October 27, 2009


On a happier note, I heard a rumour a while ago that Polaroids are coming back. I didn’t think much about it until I found a Polaroid camera for $3.00. I had to look into it and low and behold, posted six hours ago:


It’s back. And even though it will be very hip and available at Urban Outfitters, it will still be fun.



“Leaving” is such a popular trend these days. It’s puzzling. Why is there so much dissatisfaction? Specifically amongst the twenty-somethings. Many of my friends attended some form of post-secondary schooling and it seems that instead of helping them (us) “find a path” it has only taught people how to “critically assess” everything. Why are there so many Canadians teaching English in Korea? Is this necessary? Is there really a better life to be found whilst backpacking India for a year? Do you come back with answers?  Why do I know so many people bumming around Australia? What’s the deal?

While there are no black and white answers, reasons like: Canadian winters! or the travel bug! or do it now before we have real responsibilities! are big ones. The idea of frolicking off for an undetermined amount of time is very romantic and I’ve considered signing up but then I reminded myself that nothing would get solved that way; I’d be two years behind where I will be in two years from now. Don’t get me wrong, I have taken my share of trips and have done my share of loafting around unfamiliar countries but does the appeal of aimless wander [for long periods of time] wear off? Perhaps I’ve just always felt disdain for things that everybody else is doing or maybe I’m just jealous.

I realize this is critical (and it’s not meant to be) so let me sidenote it by saying that I direct this towards those using extended travel as a means of escape. I know this is a can of worms so let me take the edge off by saying that all the young Canadian talent would be tremendously more beneficial manifesting itself here rather than elsewhere.

*Worm overload*

Early-morning yoga studios

October 25, 2009

are a very nice place to be. A couple images from a very early shoot in the Tenth Ox Studio, downtown Belleville. No adjustments made yet, only re-size.

Yoga instructor, Tanya, as she warms up before her weekly class:

Sundays with TEA and TED

October 25, 2009

I’ve been thinking a lot about visual impact. Specifically, the reasons why we remember and judge certain photos. There is so much theoretical meta data and external circumstances that influence the way we think about an image that it is actually overwhelming to understand how someone would attempt to dissect the process.

Photojournalism at Loyalist has an advisory committee who comes in twice a year to look at student portfolios and we were advised to always and only show our absolute best work because even if the panel does not remember you they may remember your image(s). I was a bit skeptical about this. How could a person remember, a year later, such details when they spent 12 months being bombarded with millions of  other images?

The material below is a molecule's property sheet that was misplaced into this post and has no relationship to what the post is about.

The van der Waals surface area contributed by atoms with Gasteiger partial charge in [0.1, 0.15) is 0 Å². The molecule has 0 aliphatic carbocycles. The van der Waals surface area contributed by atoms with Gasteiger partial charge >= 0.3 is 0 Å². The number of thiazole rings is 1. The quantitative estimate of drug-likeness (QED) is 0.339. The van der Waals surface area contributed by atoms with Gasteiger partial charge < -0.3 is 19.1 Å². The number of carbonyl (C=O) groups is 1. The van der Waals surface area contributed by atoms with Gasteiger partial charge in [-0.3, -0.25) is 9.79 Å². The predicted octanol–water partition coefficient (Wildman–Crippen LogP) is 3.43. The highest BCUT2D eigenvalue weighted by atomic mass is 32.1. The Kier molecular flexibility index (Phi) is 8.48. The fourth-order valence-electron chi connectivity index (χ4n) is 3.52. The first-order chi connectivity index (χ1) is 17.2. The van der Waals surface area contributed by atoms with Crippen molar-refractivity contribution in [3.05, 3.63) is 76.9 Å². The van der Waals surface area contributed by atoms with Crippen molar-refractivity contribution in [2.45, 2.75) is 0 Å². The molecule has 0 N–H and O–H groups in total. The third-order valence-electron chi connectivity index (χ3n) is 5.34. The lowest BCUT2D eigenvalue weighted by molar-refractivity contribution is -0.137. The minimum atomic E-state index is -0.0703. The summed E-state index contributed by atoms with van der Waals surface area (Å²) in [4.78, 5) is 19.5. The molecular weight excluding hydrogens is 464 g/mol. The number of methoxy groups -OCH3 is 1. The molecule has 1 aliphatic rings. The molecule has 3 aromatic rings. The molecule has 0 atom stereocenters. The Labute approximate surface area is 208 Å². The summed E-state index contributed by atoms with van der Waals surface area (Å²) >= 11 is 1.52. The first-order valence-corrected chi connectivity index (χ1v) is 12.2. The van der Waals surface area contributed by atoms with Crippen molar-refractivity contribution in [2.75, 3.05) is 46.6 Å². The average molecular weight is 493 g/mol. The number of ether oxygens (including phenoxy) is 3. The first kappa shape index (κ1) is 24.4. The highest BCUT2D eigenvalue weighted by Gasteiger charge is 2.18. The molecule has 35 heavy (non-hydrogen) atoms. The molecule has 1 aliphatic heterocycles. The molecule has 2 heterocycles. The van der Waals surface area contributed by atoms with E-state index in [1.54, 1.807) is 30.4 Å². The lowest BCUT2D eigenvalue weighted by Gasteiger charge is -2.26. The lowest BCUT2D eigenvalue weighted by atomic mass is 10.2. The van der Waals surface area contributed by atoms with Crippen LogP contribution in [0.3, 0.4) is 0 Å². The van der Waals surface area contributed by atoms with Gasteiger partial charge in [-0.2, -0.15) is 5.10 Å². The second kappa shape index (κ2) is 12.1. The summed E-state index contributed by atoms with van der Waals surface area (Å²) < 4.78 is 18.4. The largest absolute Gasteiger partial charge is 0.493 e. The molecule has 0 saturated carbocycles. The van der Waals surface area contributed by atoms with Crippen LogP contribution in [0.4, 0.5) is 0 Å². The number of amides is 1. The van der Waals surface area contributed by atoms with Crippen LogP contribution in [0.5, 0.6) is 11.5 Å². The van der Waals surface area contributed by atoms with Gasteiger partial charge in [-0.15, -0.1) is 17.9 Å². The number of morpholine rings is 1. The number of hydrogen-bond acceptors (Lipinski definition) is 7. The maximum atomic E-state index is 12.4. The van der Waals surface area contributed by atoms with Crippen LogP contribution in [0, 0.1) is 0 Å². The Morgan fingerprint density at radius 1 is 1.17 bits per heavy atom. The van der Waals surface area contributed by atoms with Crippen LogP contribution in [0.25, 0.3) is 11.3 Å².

I didn’t think much about this again until now, weeks later, realizing that as I still stumble with the names of my classmates, I can recall pretty much every shot they have submitted over the past 6 weeks. How about that eh?

Aside from the amazing ability us humans have to direct our memories towards countless images, we also have a distinct and complex ability to analyze them according to our own bias’, emotions, memories, personalities etc. These all heavily influence the way we look at visual stimuli and how we understand it. If the photographer is there to describe the scene and the context of  an image, that changes the way we understand it- it either becomes less or more powerful, important, effective, meaningful etc.
Then what about the context of images? I wonder if we are able to remember the context and info surrounding a photograph the same way we can remember the visuals? Methinks that they must go hand in hand and if you remember one, you would/should be able to recall something about the other. If not though, maybe that is what determines a strong image…

One of the greatest things about photography is how there can be so many interpretations, disagreements  and preferences about photos. This may pain your brain but what happens to a photo when it is displayed? Does the image remain to be its initial intention or does it turn into only what the viewer sees ?  (If it’s too much to attempt to think through this,  I suppose you can sit on the fence and say its a combination of both and leave it alone) Or does it even matter.

This is too broad to fit into this little wordpress window, so I will continue thinking and will return with organization although don’t expect conclusions.

The lady who turned on my Sunday brain:


October 21, 2009

i gots ta get backs in a city!

i feel like i’m missing out on lots..but i guess this is okay because if i was in a city with some sort of nitelife or hell, even a late night coffe shop with free wi-fi, i wouldn’t be here with you all today. i’d be out with some friends midway through the party totally forgetting about the camera in my bag because i’m having too much fun. but if that were the case i wouldn’t get so many opportunities to take pix of my studio apartment. and who am i kidding, i’d prolly be alone at the cafe using their net to upload beautiful memories of summer because afterall, it is just a school night.


love kat